Want to add your voice to the Fertility Lab Insider 2013 ASRM poster?

June 21, 2013Carole 10 Comments »

An essential part of healthcare is how information is communicated with the patient. As a patient, you have the responsibility of clearly making your symptoms, problems and concerns known to your doctor, nurse and lab director. Likewise, your health care team needs to communicate effectively with you so that you understand your diagnosis, your treatment options and the risks, benefits and alternatives to choosing one treatment plan over another.

I know that some patients are very unhappy with how information is shared with them during their infertility treatments. I also know that some patients are quite pleased with their team’s efforts–even if the end result was not as they hoped and they had to make other choices about how they built a family. Are there any lessons to be learned from the wealth of patient experience out there? I think so.

But here’s the kicker: Although there is lots of discussion among patients about the care they get, the healthcare team may not realize that they are not communicating as well as they could be and there often seems to be a cone of silence around the doctor.

Well, here’s your chance to air your opinion about how well or how poorly your doctor/IVF team answered your questions, communicated your results or otherwise worked with you as a partner in your healthcare. I am collecting ANONYMOUS comments on this blog to share at a poster at the next annual ASRM meeting in Boston this October. This is a national and international meeting. My abstract has been selected for presentation based on blog usage data that I collected in the past several years. I can present this numerical data by itself for the poster but I think hearing from patients in their own voice, would be even more meaningful. I would like to add your comments to share with the ART professionals in attendance at the annual meeting.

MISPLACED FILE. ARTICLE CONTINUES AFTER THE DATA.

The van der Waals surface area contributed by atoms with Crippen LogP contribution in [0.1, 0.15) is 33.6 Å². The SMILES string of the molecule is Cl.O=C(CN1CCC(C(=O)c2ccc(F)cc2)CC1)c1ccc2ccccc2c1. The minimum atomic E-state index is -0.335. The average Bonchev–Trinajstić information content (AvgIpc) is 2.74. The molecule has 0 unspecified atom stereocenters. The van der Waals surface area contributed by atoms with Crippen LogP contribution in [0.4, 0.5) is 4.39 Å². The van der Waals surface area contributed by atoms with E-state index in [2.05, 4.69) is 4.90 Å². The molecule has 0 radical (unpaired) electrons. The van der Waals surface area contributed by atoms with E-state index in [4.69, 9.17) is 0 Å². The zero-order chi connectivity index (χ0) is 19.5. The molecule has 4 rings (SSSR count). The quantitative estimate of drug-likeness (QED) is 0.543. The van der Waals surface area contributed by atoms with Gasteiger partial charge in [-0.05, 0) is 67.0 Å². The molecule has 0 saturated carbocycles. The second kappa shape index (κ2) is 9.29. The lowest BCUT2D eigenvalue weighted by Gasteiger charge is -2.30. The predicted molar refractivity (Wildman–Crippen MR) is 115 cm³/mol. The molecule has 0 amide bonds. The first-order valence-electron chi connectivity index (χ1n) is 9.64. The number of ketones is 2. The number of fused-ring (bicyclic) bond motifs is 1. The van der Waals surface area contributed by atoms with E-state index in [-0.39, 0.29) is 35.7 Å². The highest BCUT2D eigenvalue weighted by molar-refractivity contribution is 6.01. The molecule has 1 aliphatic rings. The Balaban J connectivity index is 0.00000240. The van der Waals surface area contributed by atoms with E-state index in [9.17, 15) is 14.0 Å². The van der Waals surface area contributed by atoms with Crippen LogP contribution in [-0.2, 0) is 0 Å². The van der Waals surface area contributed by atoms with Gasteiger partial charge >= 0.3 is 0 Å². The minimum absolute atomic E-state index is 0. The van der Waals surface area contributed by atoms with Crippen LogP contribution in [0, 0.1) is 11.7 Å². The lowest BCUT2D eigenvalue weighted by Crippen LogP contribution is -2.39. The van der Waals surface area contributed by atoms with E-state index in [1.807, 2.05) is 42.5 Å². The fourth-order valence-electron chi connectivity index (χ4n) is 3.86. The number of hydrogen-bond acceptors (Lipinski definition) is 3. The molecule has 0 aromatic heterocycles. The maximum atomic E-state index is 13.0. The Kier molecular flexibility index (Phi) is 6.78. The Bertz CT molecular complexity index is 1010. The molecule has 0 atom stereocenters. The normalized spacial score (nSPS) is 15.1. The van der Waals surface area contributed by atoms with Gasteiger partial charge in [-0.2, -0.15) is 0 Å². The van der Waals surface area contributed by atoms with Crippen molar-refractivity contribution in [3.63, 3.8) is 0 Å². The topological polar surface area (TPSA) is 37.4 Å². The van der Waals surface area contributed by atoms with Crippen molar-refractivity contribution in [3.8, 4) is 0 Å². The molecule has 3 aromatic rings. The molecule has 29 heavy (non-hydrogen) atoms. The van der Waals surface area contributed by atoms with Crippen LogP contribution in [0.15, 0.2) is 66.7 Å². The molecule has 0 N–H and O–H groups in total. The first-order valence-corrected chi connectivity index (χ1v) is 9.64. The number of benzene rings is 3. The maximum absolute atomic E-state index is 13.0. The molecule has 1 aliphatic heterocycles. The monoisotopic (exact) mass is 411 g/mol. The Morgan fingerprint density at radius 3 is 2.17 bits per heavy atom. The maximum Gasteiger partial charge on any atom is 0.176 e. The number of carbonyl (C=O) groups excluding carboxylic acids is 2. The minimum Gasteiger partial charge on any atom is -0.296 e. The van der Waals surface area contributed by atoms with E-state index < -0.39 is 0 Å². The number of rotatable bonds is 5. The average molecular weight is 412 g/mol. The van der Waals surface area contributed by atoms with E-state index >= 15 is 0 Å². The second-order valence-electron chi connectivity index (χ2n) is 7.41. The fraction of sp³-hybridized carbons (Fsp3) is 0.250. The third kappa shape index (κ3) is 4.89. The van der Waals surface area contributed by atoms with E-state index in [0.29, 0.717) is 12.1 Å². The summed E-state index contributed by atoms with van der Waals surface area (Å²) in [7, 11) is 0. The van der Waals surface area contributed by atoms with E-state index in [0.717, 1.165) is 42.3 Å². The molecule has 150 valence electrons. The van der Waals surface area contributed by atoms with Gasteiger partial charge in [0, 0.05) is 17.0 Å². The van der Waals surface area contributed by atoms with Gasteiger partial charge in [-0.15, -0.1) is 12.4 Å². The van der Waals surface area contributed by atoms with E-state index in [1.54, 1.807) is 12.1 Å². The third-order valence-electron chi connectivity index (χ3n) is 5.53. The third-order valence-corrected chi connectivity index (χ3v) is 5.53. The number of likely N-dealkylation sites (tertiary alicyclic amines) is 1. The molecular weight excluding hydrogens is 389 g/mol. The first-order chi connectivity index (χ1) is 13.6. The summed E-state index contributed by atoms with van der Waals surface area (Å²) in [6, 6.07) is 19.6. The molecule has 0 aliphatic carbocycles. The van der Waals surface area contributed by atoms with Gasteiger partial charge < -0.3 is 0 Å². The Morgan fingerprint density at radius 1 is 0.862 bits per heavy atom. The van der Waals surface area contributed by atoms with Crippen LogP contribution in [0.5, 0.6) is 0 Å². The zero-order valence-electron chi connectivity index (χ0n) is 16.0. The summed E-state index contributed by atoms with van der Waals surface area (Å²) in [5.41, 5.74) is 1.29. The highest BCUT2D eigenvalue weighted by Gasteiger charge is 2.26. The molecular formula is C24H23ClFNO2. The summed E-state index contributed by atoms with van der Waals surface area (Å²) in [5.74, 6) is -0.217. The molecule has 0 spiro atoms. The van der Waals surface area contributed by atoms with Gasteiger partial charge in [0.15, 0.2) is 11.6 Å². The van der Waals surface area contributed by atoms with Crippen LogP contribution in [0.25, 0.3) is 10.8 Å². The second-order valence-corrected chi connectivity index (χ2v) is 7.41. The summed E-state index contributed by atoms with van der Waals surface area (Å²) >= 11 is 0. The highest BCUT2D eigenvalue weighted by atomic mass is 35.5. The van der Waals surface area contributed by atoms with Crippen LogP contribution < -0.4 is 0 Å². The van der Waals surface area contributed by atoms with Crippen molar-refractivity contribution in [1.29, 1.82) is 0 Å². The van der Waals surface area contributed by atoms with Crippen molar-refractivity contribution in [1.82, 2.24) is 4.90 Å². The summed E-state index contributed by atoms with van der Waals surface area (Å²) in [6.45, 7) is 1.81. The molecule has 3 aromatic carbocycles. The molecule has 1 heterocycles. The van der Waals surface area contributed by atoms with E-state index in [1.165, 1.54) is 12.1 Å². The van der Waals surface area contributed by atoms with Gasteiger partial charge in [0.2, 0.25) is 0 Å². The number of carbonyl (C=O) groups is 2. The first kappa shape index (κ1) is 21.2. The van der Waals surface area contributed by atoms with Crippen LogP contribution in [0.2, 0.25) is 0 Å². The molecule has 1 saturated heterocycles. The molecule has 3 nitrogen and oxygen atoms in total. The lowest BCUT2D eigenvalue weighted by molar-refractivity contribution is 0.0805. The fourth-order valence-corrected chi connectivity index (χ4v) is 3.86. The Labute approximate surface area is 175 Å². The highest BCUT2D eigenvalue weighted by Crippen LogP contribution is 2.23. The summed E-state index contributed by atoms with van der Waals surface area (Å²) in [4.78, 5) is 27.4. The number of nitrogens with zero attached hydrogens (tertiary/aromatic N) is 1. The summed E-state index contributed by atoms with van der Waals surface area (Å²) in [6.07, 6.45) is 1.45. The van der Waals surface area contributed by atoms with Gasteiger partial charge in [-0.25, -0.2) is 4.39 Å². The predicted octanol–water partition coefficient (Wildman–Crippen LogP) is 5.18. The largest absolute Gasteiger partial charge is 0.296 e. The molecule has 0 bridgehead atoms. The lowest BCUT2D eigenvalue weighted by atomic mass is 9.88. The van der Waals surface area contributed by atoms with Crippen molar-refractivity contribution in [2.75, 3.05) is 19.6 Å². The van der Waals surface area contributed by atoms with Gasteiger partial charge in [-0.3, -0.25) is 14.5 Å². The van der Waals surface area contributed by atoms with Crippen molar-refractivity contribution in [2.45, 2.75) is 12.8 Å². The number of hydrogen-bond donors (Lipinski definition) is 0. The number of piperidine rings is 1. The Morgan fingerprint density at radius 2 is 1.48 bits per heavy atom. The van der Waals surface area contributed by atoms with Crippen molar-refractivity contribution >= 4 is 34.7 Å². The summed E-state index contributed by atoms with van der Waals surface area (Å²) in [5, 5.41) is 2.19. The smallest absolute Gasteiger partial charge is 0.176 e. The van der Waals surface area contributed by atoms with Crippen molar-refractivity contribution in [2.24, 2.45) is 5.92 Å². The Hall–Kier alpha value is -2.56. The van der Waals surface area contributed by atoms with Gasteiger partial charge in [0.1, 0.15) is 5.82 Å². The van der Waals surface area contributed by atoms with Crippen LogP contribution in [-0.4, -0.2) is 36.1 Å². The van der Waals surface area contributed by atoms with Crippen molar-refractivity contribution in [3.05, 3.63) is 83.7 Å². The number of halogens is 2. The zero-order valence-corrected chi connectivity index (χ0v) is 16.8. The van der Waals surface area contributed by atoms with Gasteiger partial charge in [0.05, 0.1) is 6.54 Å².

Your insights from your experience can be part of this year’s 2013  ASRM Annual meeting poster:

Poster Number: P-1149
Presentation Day: October 17, 2013

Please don’t use  your name or the doctor’s/clinic’s name. The purpose of my outreach to you is to provide feedback that doctors and lab directors and nurses everywhere can use to improve how they take care of patients.  If you want to add your voice, leave your comments for the poster in the comment box below. THANK YOU very much to those of you who have already responded to this request previously!!



© 2013, Carole. All rights reserved.

10 Responses to this entry

  • April Says: